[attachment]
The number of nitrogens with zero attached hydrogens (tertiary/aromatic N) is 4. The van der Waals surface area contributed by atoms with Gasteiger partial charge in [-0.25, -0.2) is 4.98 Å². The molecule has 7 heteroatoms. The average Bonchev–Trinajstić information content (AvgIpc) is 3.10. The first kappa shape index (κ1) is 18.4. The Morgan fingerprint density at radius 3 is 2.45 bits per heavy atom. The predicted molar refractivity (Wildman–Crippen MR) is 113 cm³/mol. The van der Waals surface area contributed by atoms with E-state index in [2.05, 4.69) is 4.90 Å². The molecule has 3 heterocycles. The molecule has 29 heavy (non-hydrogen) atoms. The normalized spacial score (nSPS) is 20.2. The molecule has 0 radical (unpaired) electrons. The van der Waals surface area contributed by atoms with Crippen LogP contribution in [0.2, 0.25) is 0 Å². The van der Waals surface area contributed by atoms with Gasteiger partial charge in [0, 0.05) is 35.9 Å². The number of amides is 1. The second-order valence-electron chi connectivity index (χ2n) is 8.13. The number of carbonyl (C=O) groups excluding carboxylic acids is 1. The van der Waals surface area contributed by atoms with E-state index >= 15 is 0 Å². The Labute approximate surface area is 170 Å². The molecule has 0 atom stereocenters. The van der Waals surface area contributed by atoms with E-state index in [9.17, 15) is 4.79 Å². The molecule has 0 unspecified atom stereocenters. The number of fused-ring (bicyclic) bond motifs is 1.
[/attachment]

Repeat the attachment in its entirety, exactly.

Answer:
The number of nitrogens with zero attached hydrogens (tertiary/aromatic N) is 4. The van der Waals surface area contributed by atoms with Gasteiger partial charge in [-0.25, -0.2) is 4.98 Å². The molecule has 7 heteroatoms. The average Bonchev–Trinajstić information content (AvgIpc) is 3.10. The first kappa shape index (κ1) is 18.4. The Morgan fingerprint density at radius 3 is 2.45 bits per heavy atom. The predicted molar refractivity (Wildman–Crippen MR) is 113 cm³/mol. The van der Waals surface area contributed by atoms with E-state index in [2.05, 4.69) is 4.90 Å². The molecule has 3 heterocycles. The molecule has 29 heavy (non-hydrogen) atoms. The normalized spacial score (nSPS) is 20.2. The molecule has 0 radical (unpaired) electrons. The van der Waals surface area contributed by atoms with Crippen LogP contribution in [0.2, 0.25) is 0 Å². The van der Waals surface area contributed by atoms with Gasteiger partial charge in [0, 0.05) is 35.9 Å². The number of amides is 1. The second-order valence-electron chi connectivity index (χ2n) is 8.13. The number of carbonyl (C=O) groups excluding carboxylic acids is 1. The van der Waals surface area contributed by atoms with E-state index >= 15 is 0 Å². The Labute approximate surface area is 170 Å². The molecule has 0 atom stereocenters. The van der Waals surface area contributed by atoms with E-state index in [9.17, 15) is 4.79 Å². The molecule has 0 unspecified atom stereocenters. The number of fused-ring (bicyclic) bond motifs is 1.